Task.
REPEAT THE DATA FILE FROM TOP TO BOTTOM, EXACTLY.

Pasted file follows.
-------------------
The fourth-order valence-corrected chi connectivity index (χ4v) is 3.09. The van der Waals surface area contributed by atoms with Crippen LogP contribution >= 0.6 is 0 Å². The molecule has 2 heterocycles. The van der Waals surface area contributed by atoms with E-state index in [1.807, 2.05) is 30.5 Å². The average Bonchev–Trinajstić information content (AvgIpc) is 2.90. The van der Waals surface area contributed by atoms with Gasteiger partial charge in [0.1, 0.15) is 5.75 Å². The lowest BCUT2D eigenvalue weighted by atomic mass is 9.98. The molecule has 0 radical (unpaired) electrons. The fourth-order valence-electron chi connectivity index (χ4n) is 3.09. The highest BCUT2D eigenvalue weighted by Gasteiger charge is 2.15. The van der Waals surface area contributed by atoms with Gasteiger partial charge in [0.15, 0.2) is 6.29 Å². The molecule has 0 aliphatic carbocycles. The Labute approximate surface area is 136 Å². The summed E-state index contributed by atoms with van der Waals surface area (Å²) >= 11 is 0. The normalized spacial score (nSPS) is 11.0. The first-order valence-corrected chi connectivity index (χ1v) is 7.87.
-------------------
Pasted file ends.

The fourth-order valence-corrected chi connectivity index (χ4v) is 3.09. The van der Waals surface area contributed by atoms with Crippen LogP contribution >= 0.6 is 0 Å². The molecule has 2 heterocycles. The van der Waals surface area contributed by atoms with E-state index in [1.807, 2.05) is 30.5 Å². The average Bonchev–Trinajstić information content (AvgIpc) is 2.90. The van der Waals surface area contributed by atoms with Gasteiger partial charge in [0.1, 0.15) is 5.75 Å². The lowest BCUT2D eigenvalue weighted by atomic mass is 9.98. The molecule has 0 radical (unpaired) electrons. The fourth-order valence-electron chi connectivity index (χ4n) is 3.09. The highest BCUT2D eigenvalue weighted by Gasteiger charge is 2.15. The van der Waals surface area contributed by atoms with Gasteiger partial charge in [0.15, 0.2) is 6.29 Å². The molecule has 0 aliphatic carbocycles. The Labute approximate surface area is 136 Å². The summed E-state index contributed by atoms with van der Waals surface area (Å²) >= 11 is 0. The normalized spacial score (nSPS) is 11.0. The first-order valence-corrected chi connectivity index (χ1v) is 7.87.